With still-fresh memories of being grilled by the Joint Legislative Audit Agency about the no-longer-collected volunteer tax for service organizations, some Justices of the Peace are skittish about funds to non-profit organizations.
However, some feel the Lonoke County Museum has a case for payment that is not skirting the law, but well within the requirements of the law. The matter was returned for consideration from the Feb. 20 meeting.
County Judge Doug Erwin and Justices of the Peace Brent Canon, B.J. Weathers, Henry Lang, Tim Lemons, Lee Linville, Mike Verkler, Roger Lynch, Bill Ryker, Mike Dolan, Matt Sanders and Larry Odom attended the meeting.
In early matters, Ryker questioned the assessor’s payment of $3,900 for a service that would search out residents claiming the $300 homestead property tax credit in more than one county. There would have to be at least 20 violators just to break even on the expense. But, neither should the Justices of the Peace “micromanage” the conduct of the county’s elected officials, Ryker said.
On the other hand, there were six 4X shirts bought by the assessor, “I imagine they were all for one person,” he remarked.
When does good stewardship become “micromanaging,” Ryker asked. These are areas that must be considered during the budget process, he said.
The matter was tabled to the April 17 meeting to have assessor Jack McNally present to answer questions.
Lonoke County Museum curator Sherryl Miller again spoke to the quorum court concerning a request for funds to the museum. At the Feb. 20 meeting, Miller asked for $6,000 annually to cover the cost of storing county documents.
Erwin spoke about pictures taken Thursday by Verkler during a visit to the museum to survey the documents being stored.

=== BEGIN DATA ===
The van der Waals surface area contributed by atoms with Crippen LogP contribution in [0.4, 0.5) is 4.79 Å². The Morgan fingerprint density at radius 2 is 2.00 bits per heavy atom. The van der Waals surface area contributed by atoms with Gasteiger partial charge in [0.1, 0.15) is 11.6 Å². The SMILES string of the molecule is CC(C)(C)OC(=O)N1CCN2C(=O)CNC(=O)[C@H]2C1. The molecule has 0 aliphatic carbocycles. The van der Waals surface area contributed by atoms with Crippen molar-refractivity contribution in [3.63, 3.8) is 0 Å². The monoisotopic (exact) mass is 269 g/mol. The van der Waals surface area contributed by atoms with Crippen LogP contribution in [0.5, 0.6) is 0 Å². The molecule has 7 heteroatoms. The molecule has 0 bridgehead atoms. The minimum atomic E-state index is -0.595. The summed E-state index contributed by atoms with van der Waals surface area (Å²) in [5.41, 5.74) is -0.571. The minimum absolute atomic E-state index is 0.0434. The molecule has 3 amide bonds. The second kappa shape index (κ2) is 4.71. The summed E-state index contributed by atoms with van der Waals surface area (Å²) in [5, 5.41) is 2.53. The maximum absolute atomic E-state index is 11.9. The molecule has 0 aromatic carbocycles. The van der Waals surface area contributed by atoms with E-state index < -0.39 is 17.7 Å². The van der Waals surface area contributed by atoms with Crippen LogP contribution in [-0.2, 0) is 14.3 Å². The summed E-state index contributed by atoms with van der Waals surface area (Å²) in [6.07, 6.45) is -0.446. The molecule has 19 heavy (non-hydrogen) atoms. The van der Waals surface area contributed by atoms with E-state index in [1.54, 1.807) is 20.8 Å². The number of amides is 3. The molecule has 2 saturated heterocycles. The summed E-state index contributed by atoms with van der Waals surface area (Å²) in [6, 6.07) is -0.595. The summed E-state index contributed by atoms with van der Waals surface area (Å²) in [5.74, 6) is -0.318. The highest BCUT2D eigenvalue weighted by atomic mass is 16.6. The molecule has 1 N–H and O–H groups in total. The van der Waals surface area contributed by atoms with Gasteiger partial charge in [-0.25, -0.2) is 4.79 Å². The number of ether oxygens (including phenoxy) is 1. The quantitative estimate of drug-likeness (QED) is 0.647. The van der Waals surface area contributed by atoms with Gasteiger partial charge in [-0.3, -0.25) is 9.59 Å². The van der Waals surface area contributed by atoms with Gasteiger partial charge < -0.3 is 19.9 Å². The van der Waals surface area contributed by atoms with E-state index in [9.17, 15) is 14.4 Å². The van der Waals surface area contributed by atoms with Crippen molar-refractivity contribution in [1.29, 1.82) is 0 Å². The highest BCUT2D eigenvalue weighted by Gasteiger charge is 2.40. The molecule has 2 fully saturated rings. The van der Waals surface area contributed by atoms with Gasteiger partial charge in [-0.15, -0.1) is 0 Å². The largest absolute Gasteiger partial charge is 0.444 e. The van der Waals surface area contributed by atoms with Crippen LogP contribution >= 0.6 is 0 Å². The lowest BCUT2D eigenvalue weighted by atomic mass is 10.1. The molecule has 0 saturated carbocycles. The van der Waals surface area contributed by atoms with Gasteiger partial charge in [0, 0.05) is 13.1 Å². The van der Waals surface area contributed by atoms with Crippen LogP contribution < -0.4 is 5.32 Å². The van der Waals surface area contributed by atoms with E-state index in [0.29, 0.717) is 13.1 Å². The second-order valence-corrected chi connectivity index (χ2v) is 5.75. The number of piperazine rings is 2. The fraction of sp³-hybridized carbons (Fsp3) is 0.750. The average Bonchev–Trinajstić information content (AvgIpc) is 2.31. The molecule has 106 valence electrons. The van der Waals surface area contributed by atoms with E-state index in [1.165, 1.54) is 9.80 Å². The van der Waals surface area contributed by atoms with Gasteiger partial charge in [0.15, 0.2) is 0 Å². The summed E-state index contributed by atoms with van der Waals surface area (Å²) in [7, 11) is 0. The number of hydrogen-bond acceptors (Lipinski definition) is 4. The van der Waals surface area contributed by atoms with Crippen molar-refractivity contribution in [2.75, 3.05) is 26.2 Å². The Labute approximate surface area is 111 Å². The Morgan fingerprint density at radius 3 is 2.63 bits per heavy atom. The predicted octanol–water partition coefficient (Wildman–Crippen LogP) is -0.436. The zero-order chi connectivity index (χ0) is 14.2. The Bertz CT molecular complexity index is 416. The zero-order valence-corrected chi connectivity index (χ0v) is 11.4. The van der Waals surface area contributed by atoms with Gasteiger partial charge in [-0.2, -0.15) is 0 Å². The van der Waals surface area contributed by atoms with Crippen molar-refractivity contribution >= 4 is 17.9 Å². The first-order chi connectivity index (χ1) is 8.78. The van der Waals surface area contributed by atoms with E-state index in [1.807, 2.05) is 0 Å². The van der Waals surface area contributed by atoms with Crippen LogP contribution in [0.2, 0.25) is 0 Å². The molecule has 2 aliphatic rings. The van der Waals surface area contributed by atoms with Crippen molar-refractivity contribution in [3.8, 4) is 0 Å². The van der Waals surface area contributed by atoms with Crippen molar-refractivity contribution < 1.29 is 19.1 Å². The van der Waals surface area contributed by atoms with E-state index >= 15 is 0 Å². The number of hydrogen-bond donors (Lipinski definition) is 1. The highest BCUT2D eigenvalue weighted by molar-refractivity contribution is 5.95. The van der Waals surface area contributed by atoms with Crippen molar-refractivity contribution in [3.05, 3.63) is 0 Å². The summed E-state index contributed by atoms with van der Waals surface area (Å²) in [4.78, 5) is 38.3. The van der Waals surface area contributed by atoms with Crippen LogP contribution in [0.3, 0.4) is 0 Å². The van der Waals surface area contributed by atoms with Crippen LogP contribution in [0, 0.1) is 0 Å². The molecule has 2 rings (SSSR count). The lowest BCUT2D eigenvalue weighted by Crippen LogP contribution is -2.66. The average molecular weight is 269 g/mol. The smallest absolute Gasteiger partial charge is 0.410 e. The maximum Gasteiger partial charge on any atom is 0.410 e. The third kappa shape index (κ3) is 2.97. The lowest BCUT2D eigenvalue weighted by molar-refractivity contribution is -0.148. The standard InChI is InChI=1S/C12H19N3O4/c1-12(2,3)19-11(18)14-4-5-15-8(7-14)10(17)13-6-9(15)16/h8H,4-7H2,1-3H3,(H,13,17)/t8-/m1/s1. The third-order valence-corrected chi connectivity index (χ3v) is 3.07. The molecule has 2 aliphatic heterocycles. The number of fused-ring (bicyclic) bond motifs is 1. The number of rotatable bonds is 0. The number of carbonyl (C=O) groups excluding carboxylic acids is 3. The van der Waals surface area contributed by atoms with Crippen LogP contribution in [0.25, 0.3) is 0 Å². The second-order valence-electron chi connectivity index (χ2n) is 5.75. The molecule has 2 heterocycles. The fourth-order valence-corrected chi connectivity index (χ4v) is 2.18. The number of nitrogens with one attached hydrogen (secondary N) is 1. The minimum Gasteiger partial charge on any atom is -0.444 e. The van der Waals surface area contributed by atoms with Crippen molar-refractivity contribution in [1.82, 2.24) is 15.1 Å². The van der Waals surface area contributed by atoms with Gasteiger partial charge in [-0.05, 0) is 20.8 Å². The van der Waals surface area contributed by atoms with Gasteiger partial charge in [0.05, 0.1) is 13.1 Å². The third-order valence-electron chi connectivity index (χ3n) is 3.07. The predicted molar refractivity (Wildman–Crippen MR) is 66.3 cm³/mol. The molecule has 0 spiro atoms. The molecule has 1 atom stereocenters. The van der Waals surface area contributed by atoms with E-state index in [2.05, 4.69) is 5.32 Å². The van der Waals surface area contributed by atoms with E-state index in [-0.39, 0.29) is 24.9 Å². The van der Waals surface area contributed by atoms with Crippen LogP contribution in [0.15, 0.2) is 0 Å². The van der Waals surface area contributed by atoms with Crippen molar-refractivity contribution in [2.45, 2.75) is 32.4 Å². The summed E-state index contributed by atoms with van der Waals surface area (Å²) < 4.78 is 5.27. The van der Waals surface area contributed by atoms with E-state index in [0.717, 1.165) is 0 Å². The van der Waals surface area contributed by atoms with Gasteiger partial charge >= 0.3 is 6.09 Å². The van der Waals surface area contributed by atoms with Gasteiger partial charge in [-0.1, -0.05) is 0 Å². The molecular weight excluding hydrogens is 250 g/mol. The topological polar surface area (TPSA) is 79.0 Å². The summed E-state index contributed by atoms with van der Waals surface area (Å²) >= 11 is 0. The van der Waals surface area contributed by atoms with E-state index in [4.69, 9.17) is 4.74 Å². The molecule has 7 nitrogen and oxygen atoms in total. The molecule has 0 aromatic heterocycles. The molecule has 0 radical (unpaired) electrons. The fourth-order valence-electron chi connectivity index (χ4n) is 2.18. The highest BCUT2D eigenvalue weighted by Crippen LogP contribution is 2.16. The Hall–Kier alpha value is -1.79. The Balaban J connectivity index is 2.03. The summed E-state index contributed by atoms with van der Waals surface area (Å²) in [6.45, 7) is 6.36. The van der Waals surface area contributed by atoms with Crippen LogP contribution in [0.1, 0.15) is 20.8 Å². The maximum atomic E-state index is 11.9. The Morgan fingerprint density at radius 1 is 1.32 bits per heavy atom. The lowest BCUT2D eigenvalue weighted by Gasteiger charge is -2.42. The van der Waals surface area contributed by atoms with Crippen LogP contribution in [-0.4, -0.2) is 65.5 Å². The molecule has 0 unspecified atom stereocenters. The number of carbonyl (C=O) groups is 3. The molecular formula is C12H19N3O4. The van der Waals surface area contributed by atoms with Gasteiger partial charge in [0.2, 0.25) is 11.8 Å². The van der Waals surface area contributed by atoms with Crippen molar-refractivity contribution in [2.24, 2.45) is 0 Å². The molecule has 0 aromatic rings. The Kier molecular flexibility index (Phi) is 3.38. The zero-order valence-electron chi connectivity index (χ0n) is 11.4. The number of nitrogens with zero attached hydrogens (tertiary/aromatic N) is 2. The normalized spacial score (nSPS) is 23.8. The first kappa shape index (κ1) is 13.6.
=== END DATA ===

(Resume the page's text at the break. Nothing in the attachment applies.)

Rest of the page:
“This is just a small portion of the records they are storing for Lonoke County,” Erwin said. “It makes it little clearer why they are asking for money.”
Miller said the museum wants to maintain the documents. “We are proud to have the documents and books over there. We’d like to continue keeping them and we would like even more documents,
“We feel we are doing the county a service,” Miller said. Anyone who comes researching their history can see the records, she said.
Not only does the county get the storage, but also visitors get access to records without adding to the workload of the county offices, Miller said.
The records include wills, marriage records, divorce decrees, land transactions and all the other county transactions, Miller said. “You can find out in court records when grandma and grandpa got divorced, but we can tell you why they did.”
But it is not solely family history, “It is the history of the county,” Miller said.
Museum volunteers are indexing all the records to make it easier to find information, Miller said. “So it is not just storage the county is getting, but managed records, too.”
The records are frequently used in genealogical research, which is part of the museum’s services, Miller said.
County attorney Geoff Thompson said the county could find itself again facing the question of fees to non-government organizations. However, a contract between the county and an organization for payment for services rendered is right and proper, he said.
In this instance the service would be the archiving of documents, Thompson said.
Verkler pointed out that while the documents are county property, “There is no way we have the space for it, the man hours for it, to preserve it.”
The museum is providing a service that the county can afford to pay for, Verkler said.
Dolan, as budget committee chairman, said payment for the service would have to come from the offices from where the documents originated, but the only official with the authority to enter contracts is the county judge.
Sanders questioned the equitability of each office paying an equal amount when most the records would likely be from one office.
Weathers said his concern is in the museum being a private entity rather than public or commercial.
Sanders pointed out that contracts are administered alike whether with private, public or commercial organizations. “Move ‘non-profit’ away from it, look at it as just a private company,” he said.
The museum will store the documents just as if it is a commercial storage unit, Sanders said.
A motion to have the Museum develop a contract for services for review at the April 17 meeting was approved, with Weathers voting against.